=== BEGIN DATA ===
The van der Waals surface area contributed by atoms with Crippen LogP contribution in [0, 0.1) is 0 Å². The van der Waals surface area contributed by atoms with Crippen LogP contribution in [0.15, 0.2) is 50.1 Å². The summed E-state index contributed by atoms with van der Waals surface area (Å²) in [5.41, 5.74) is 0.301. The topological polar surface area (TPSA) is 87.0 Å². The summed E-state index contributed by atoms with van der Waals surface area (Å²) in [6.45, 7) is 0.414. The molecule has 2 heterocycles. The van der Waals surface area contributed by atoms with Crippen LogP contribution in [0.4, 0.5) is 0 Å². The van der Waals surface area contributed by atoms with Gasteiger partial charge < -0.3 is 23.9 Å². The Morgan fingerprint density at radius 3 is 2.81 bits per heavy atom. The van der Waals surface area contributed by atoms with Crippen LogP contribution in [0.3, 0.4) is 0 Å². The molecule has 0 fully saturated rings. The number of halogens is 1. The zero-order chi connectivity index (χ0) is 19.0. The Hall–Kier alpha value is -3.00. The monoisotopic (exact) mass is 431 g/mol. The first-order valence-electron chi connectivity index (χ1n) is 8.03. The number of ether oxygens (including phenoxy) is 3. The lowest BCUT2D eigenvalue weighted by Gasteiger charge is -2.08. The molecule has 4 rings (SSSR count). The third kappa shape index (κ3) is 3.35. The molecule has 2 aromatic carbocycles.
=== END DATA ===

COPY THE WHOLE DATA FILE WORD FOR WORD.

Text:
The van der Waals surface area contributed by atoms with Crippen LogP contribution in [0, 0.1) is 0 Å². The van der Waals surface area contributed by atoms with Crippen LogP contribution in [0.15, 0.2) is 50.1 Å². The summed E-state index contributed by atoms with van der Waals surface area (Å²) in [5.41, 5.74) is 0.301. The topological polar surface area (TPSA) is 87.0 Å². The summed E-state index contributed by atoms with van der Waals surface area (Å²) in [6.45, 7) is 0.414. The molecule has 2 heterocycles. The van der Waals surface area contributed by atoms with Crippen LogP contribution in [0.4, 0.5) is 0 Å². The van der Waals surface area contributed by atoms with Gasteiger partial charge < -0.3 is 23.9 Å². The Morgan fingerprint density at radius 3 is 2.81 bits per heavy atom. The van der Waals surface area contributed by atoms with Crippen LogP contribution in [0.3, 0.4) is 0 Å². The molecule has 0 fully saturated rings. The number of halogens is 1. The zero-order chi connectivity index (χ0) is 19.0. The Hall–Kier alpha value is -3.00. The monoisotopic (exact) mass is 431 g/mol. The first-order valence-electron chi connectivity index (χ1n) is 8.03. The number of ether oxygens (including phenoxy) is 3. The lowest BCUT2D eigenvalue weighted by Gasteiger charge is -2.08. The molecule has 4 rings (SSSR count). The third kappa shape index (κ3) is 3.35. The molecule has 2 aromatic carbocycles.